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Garcia, Tammy – Red Kiva Bowl

Garcia, Tammy – Red Kiva Bowl

6" x 4.25"h
$ 2,200.00
Availability: In stock

This is an early piece by Tammy Garcia from around 1990. It is a kiva bowl, which is a classic shape for Santa Clara Pueblo.  The bowl is fully polished on the inside and the outside.  The outside edge has a deeply carved line which extends around the piece.  The area from the line to the inside rim is then matte.  While a simple piece, it is always more complex to polish the inside and the outside of a piece, as the extra water from the slip can often cause a piece to crack.  The bowl is signed “Tammy Borts” and it is in very good condition with no chips, cracks, restoration or repair.  Today, Tammy’s work is much more complex with her carved designs.  It is wonderful to see her early pieces and her innate creativity.


In stock


Artist

Artist

Garcia, Tammy (b. 1969)

Tammy Garcia

Tammy Garcia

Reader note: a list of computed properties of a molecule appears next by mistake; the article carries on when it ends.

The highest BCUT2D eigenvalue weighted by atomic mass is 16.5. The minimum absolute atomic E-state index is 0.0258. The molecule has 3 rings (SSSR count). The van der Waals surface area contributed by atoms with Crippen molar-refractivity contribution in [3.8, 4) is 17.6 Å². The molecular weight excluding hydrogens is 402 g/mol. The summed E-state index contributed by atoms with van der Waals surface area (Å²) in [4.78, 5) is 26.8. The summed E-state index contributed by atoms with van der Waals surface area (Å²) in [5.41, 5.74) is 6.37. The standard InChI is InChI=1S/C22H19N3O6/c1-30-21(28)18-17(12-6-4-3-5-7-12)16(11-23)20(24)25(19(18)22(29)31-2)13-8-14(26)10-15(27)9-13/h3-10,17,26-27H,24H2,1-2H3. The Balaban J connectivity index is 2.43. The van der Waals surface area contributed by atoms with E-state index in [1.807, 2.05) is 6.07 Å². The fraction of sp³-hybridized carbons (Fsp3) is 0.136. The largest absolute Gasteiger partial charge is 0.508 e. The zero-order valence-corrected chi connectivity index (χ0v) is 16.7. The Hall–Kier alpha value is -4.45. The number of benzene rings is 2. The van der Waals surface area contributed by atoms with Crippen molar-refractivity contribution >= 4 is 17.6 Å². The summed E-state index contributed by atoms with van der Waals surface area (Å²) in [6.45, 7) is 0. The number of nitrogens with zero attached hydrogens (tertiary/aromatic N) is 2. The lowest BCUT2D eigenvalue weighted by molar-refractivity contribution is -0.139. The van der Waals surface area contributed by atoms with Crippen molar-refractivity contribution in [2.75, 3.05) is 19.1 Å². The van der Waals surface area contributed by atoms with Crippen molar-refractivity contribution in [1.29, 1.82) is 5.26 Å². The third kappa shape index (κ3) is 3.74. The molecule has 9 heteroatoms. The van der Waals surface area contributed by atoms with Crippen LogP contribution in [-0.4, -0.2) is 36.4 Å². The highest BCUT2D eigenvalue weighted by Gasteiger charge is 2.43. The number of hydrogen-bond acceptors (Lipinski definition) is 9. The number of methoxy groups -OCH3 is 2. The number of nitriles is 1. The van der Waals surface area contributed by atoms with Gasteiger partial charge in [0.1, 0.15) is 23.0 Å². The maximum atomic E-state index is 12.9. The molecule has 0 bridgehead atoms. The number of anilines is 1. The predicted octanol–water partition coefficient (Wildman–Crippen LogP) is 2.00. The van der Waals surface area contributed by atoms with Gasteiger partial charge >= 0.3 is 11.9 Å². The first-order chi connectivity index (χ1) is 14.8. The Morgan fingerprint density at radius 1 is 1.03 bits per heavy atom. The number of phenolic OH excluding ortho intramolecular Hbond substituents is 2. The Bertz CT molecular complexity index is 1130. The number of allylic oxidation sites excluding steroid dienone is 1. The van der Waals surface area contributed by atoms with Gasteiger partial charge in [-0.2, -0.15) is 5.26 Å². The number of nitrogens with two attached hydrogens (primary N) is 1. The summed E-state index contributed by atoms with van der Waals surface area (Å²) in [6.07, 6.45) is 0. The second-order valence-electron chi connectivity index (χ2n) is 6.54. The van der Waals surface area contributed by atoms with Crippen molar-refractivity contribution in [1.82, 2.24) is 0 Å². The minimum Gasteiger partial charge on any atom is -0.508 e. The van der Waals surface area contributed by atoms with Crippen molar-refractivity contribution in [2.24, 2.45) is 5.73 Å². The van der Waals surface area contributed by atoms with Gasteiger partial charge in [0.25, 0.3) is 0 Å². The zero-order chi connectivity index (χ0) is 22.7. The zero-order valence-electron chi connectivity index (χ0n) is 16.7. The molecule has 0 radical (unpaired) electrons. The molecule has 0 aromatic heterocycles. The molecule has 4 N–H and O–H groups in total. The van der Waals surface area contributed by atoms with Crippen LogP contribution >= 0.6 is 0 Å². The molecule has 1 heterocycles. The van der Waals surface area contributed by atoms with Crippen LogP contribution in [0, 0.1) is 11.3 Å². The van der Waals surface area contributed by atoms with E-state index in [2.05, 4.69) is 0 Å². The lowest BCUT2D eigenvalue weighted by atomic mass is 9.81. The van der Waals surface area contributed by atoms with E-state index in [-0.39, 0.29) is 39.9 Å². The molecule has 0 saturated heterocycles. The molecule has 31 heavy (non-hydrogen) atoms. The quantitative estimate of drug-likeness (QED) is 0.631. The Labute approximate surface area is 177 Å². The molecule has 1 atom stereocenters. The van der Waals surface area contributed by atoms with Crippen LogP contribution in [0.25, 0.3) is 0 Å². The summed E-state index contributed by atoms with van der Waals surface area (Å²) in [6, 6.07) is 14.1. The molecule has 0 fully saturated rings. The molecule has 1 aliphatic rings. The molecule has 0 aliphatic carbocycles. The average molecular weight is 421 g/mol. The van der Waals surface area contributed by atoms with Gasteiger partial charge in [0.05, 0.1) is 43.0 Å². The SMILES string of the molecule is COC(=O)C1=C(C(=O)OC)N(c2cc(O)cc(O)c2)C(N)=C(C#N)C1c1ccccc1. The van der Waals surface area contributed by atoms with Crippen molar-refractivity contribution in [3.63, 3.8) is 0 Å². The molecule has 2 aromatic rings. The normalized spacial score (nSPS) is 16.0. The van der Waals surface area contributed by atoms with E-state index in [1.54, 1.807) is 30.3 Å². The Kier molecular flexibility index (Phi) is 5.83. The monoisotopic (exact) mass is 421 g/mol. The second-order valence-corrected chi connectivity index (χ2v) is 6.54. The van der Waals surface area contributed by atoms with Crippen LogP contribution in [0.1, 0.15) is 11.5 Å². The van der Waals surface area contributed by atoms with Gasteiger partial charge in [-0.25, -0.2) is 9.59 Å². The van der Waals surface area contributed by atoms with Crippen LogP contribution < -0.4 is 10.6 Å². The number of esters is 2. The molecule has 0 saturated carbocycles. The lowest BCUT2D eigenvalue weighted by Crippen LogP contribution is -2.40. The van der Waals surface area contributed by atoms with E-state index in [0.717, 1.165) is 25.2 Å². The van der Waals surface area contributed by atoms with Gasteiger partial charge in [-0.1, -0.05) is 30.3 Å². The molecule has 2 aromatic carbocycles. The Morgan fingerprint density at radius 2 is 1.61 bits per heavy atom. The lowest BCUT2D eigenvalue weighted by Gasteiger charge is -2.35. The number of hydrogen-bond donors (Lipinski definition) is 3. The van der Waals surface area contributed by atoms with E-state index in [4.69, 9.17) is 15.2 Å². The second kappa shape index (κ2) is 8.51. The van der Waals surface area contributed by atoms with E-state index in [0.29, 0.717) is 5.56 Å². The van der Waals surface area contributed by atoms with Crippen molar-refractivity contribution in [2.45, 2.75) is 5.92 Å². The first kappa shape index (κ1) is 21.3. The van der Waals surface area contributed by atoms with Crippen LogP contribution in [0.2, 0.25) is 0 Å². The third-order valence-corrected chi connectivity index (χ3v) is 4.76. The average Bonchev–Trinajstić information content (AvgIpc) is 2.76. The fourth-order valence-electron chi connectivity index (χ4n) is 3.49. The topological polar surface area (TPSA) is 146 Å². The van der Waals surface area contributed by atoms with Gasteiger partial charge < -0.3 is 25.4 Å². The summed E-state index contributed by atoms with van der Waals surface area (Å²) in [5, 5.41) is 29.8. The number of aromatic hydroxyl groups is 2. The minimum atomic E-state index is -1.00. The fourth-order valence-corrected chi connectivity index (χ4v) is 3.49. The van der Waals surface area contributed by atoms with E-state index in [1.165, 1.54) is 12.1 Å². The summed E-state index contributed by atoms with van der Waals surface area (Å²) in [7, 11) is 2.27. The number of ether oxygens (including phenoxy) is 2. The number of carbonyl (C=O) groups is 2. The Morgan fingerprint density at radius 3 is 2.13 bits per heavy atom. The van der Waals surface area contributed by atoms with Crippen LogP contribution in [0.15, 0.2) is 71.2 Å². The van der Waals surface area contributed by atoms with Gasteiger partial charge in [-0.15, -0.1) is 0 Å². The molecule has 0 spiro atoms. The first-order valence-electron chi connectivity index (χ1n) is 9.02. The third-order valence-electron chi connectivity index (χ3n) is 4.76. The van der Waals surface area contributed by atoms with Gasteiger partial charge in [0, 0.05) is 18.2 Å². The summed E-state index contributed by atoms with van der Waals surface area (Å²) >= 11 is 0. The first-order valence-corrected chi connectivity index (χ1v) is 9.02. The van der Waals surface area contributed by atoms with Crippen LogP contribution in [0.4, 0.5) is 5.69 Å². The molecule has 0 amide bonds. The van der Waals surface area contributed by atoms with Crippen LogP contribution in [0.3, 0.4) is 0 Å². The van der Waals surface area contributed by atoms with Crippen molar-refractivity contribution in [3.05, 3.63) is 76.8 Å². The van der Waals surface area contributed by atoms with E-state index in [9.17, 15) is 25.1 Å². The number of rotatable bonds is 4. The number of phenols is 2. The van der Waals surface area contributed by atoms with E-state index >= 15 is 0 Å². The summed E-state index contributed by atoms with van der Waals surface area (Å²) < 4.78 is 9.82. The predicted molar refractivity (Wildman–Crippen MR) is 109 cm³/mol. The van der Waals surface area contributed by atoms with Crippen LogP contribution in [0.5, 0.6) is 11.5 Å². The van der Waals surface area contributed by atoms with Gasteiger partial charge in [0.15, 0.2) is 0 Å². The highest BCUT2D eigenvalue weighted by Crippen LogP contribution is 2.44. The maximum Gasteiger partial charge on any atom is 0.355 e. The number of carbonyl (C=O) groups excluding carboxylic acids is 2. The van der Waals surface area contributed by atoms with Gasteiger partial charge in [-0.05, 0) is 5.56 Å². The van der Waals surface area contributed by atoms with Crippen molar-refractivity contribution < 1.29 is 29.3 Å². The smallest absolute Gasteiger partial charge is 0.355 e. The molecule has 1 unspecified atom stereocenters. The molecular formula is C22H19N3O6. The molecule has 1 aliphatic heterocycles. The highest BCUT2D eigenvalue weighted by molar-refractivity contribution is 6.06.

Tammy Garcia is undoubtedly one of the most renown of Pueblo potters. She is a daughter of Linda Cain and sister to Autumn Borts-Medlock.  She is also the granddaughter of Mary Cain, great-granddaughter of Christina Naranjo and great-great-granddaughter of Sara Fina Tafoya.  Tammy learned to make pottery from her mother and continues the Pueblo traditions of using native clay as the foundation.  Her distinctive pottery bridges the gap between traditional and modern. The intricacy and precision of her carving are one of the attractions to her pottery and bronze art.  Tammy's pottery continues to evolve into new directions with each new idea. Amazingly, Tammy Garcia makes less than ten pieces a year. This small number is a reflection of the time involved in each section.  The building, designing, carving, polishing, and firing are labor intensive.  As a result of the time required, she never replicates a design or pot, and this is part of the dynamic process of her art. Tammy Garcia's distinctive forms and imagery create “stories” on the vessels. Her designs inspired by Pueblo life, animals, insects, pueblo stories or traditional images, are both traditional and contemporary.  The surface of her works are polished then carved, and there is always a fantastic balance of carved verses matte areas. Tammy’s pottery is in permanent collections and museums worldwide such as The Denver Art Museum, the Heard Museum, The Autry Museum among others. She has won multiple awards for her pottery and most recently was the subject of a one-woman exhibit at the National Museum of Women in the Arts.
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